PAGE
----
OS X 10.9.3: Why is the /Users Folder Hidden for Some Users but Not All Users?

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Update: Apple has released a fix for this issue.

Yesterday, I showed how you could unhide the /Users folder in OS X 10.9.3, the latest update to OS X that was released yesterday. Yet many users, in comments, emails and on Twitter, have pointed out that their /Users folder is not hidden. Here, it’s hidden on both my Macs: a late 2011 Mac mini, and an early 2013 MacBook Pro.

It really doesn’t make sense for this folder to be hidden; it contains the /Users/Shared folder, which you may want to use to provide files to other users, since all users can access it. My guess, given that not everyone sees the /Users folder as hidden, is that this is a bug; one way or another. In other words, it should either not be hidden, or it should be hidden for everyone.

It’s hidden and not hidden for users with admin accounts, and with or without multiple users; in other words, no one has yet found the variable that controls its visibility.

Frankly, if Apple is moving OS X toward an iOS model, where users don’t have access to the filesystem – they’ll never do this entirely, at least in the near future – it would make more sense to start by hiding the top-level /Library and /System folders, which you really only need to access when troubleshooting, or when manually installing certain types of software.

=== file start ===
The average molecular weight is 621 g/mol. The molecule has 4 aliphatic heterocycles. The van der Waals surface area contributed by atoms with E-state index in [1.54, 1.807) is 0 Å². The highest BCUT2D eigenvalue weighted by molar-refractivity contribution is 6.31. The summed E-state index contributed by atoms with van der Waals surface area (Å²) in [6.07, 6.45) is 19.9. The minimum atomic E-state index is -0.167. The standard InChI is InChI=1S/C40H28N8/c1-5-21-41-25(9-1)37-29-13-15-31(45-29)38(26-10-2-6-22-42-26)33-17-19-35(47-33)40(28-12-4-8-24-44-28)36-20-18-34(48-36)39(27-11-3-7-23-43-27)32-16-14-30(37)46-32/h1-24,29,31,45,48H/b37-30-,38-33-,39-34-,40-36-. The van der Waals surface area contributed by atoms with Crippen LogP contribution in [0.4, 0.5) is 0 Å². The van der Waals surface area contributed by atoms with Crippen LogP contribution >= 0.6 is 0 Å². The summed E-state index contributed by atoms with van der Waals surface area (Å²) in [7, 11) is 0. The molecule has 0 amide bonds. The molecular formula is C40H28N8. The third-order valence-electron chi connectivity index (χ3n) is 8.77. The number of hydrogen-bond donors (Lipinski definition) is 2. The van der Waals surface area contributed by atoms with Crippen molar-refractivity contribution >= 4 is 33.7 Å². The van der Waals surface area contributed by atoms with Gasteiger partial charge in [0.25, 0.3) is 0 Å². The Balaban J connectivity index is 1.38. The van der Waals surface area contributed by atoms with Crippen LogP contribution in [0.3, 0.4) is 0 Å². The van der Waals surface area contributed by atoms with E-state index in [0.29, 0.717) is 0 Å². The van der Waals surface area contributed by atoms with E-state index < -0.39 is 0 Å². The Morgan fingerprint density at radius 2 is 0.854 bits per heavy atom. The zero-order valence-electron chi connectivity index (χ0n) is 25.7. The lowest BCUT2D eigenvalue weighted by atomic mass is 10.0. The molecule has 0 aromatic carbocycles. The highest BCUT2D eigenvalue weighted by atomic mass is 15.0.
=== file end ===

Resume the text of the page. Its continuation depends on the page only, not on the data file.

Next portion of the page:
What about you? Is /Users hidden or not?

Update: I’m convinced this is a bug. Many users still see it, and if I’m in column view, and go up in the hierarchy, I see this:

Messages Image(622799345).png

Update 2: Turns out that Dave Hamilton, writing at The Mac Observer, had pinned down the problem. He says:

Turns out that hidden /Users folder has nothing to do with OS X 10.9.3. Your /Users and /Users/Shared folders will be hidden by OS X upon every reboot of your Mac if you have updated to iTunes 11.2 and have Find My Mac enabled.

Interesting that he’s tested this with the iTunes update and not the OS X update; that doesn’t make any sense. I found that, if Find My Mac was off, and I rebooted, and the /Users folder was visible, checking Find My Mac in the iCloud preference pane made it vanish immediately. This is clearly a bug.




12 replies
  1. Joe Samuels says:

    My Users folder does not appear among the folders at the root level of my drive, but the folder is still among my Favorites on the left side of my Finder window, and I still have easy access to the Home folder.

    Reply
  2. Chucky says:

    A/B testing to see how annoyed it makes folks in preparation for hiding the entire file system. (In case of any confusion, this is a facetious explanation.)

    Reply
  3. Scott says: